However, we have sucky boundaries and give our hearts and souls to our companies in hopes that we’re good enough. But guess what? The companies we work for gotta do what they gotta do for their bottom line. We give and give and give, and they say, “oh that’s great, Kelly, can we have some more?”
Oh wait, I slipped there. This is a hypothetical story. Cats outta the bag, now! It is me. I’m the one who gives and gives and gives and has sucky boundaries and just wants to make the company I work for happy.
So, here I am giving my heart and soul to a company, who basically makes me feel like I have to justify my worth because they have some bottom line to adhere to–shareholders, boards, or just regular-‘ol-greed. And I burned out in a spectacular fashion (i.e., epic emotional meltdowns–plural).
Justify My Worth?
But now that I work for myself (cheers to my freelance and gig worker homies!), I’m finding it incredibly challenging (and triggering) to work with buyers (aka clients) who are shopping around for the lowest price because they also have a bottom line to adhere to. It’s like trying to justify my worth everyday!
I am done playing that game. I’m done trying to compete against the zillion other creative professionals, designers–and *gasp* even Canva–for clients who don’t value, and therefore aren’t willing to pay for, creative talent.
Because why? Because my “I’m not worthy” core belief is wrong! It was silly, kid logic. My core belief–my internal narrative–was never updated. (Psst, don’t worry, you can change your core beliefs–you’ll just have to do the work.*)
A Different Pricing Structure
So now, I handle my pricing for Left-brained Creative (LBC) different. I have (a) my hourly rate, which is based on industry standards for someone with my skillset, experience, and education; but I also offer (b) a sliding scale because I know how difficult it is for my small business and nonprofit clients to afford the brand and marketing services they need to survive.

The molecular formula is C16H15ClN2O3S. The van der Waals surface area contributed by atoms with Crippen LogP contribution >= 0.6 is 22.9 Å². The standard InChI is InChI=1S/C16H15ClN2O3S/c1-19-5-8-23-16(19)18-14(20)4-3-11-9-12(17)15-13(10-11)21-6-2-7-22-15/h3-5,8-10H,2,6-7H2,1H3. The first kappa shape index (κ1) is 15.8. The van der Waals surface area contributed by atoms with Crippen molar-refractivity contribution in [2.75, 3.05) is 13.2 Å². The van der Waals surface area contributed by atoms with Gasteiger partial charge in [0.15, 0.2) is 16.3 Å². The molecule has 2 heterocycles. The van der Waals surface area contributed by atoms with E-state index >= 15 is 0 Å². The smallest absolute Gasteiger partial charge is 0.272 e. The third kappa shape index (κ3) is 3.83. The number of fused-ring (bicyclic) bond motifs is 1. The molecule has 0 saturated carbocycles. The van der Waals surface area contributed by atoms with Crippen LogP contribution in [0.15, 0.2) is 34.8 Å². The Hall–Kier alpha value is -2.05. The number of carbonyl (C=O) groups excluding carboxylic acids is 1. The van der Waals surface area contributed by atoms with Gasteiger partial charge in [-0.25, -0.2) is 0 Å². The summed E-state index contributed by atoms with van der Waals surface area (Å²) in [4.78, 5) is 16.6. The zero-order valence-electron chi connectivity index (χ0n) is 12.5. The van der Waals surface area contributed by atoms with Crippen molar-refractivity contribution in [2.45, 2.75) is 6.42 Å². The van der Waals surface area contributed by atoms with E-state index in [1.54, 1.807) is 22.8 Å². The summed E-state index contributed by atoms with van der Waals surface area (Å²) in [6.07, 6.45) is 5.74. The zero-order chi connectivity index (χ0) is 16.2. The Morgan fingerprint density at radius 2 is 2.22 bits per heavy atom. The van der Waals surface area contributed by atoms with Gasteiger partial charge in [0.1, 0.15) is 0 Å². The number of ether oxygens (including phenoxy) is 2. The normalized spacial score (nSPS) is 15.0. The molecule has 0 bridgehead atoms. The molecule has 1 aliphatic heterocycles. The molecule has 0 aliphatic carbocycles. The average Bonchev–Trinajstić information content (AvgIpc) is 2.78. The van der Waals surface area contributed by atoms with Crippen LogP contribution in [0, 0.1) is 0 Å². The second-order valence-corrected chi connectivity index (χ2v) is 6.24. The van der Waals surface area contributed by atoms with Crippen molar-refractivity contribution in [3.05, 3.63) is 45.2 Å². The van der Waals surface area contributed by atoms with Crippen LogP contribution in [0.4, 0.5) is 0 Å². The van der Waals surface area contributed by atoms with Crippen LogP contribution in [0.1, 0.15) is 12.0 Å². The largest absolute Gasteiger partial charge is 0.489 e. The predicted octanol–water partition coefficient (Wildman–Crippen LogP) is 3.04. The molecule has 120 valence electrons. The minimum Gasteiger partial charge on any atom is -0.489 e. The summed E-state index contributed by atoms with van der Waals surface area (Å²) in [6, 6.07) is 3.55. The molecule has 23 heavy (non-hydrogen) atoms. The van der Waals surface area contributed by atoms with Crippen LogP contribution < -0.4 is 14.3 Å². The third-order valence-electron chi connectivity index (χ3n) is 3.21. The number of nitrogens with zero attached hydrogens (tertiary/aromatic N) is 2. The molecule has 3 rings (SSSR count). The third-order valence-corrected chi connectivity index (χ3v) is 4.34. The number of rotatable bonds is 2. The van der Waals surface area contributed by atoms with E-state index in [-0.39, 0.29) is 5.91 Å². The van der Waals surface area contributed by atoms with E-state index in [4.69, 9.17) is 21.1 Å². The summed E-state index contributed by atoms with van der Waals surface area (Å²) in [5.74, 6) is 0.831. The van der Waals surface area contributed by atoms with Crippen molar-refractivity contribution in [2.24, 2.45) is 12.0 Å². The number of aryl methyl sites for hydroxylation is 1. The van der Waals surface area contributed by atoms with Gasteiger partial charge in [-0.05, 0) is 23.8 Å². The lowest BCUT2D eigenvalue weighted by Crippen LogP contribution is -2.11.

And so now, any time I feel the pressure of a bidding war for the cheapest designer coming on, I tell myself: “I deserve to be paid for my time.” I am worthy of my design rate. I did the research, and I picked a rate that is well-informed and fair. I don’t need to vie for clients who can’t or won’t pay for quality and professional creative talent. (Psst, you don’t have to, either!)
To all the professionals out there who are on the edge of burn out (or who have already burnt out), especially my fellow designers, hear this: You are worthy of your rates or desired salaries, too. Do your research. Be fair and honest with your pricing. You deserve to get paid for your time.
To all my small business owners and nonprofits who are on a mission to create positive change, hear this: Let’s chat. I want to partner with you on your pursuit for change. I offer sliding scale rates for those who align with LBC’s values, so drop your girl a line and let’s do some good work!
*LePera, N. (2021). How to do the work: Recognize your patterns, heal from your past, and create your self. Harper Wave, an imprint of HarperCollinsPublishers.
Kelly Strine is the founder of Left-brained Creative, a brand marketing and graphic design firm dedicated to partnering with small businesses and nonprofits who are working toward creating positive social change. If you have a project you want to team up on, let’s chat!